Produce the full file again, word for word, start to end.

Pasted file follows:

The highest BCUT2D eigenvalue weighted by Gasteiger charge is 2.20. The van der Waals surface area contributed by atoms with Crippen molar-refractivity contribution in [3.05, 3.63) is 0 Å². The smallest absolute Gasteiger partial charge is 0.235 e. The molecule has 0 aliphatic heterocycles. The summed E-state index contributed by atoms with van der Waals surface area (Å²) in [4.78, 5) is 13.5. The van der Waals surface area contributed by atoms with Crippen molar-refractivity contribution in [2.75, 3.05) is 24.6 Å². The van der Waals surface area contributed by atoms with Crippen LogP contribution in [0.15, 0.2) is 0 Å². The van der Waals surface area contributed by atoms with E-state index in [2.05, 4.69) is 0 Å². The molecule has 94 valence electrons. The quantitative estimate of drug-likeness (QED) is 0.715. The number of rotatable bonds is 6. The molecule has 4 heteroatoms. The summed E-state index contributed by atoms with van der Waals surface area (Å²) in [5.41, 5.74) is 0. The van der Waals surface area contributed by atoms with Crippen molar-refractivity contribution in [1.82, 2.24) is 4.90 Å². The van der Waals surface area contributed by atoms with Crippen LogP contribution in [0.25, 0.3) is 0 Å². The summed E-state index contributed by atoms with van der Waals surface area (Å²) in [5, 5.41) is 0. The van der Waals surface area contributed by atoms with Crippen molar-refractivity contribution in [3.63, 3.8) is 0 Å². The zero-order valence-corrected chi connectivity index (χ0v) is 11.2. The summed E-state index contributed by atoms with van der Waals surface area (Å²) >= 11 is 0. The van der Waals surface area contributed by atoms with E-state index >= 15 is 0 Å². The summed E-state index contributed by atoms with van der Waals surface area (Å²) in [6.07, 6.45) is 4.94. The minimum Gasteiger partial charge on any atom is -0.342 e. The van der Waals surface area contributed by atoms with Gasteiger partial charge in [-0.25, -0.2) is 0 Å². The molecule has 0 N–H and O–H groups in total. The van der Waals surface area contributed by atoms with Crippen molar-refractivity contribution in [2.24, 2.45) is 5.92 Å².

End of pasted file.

The highest BCUT2D eigenvalue weighted by Gasteiger charge is 2.20. The van der Waals surface area contributed by atoms with Crippen molar-refractivity contribution in [3.05, 3.63) is 0 Å². The smallest absolute Gasteiger partial charge is 0.235 e. The molecule has 0 aliphatic heterocycles. The summed E-state index contributed by atoms with van der Waals surface area (Å²) in [4.78, 5) is 13.5. The van der Waals surface area contributed by atoms with Crippen molar-refractivity contribution in [2.75, 3.05) is 24.6 Å². The van der Waals surface area contributed by atoms with Crippen LogP contribution in [0.15, 0.2) is 0 Å². The van der Waals surface area contributed by atoms with E-state index in [2.05, 4.69) is 0 Å². The molecule has 94 valence electrons. The quantitative estimate of drug-likeness (QED) is 0.715. The number of rotatable bonds is 6. The molecule has 4 heteroatoms. The summed E-state index contributed by atoms with van der Waals surface area (Å²) in [5.41, 5.74) is 0. The van der Waals surface area contributed by atoms with Crippen molar-refractivity contribution in [1.82, 2.24) is 4.90 Å². The van der Waals surface area contributed by atoms with Crippen LogP contribution in [0.25, 0.3) is 0 Å². The summed E-state index contributed by atoms with van der Waals surface area (Å²) in [5, 5.41) is 0. The van der Waals surface area contributed by atoms with Crippen molar-refractivity contribution in [3.63, 3.8) is 0 Å². The zero-order valence-corrected chi connectivity index (χ0v) is 11.2. The summed E-state index contributed by atoms with van der Waals surface area (Å²) >= 11 is 0. The van der Waals surface area contributed by atoms with E-state index >= 15 is 0 Å². The summed E-state index contributed by atoms with van der Waals surface area (Å²) in [6.07, 6.45) is 4.94. The minimum Gasteiger partial charge on any atom is -0.342 e. The van der Waals surface area contributed by atoms with Gasteiger partial charge in [-0.25, -0.2) is 0 Å². The molecule has 0 N–H and O–H groups in total. The van der Waals surface area contributed by atoms with Crippen molar-refractivity contribution in [2.24, 2.45) is 5.92 Å².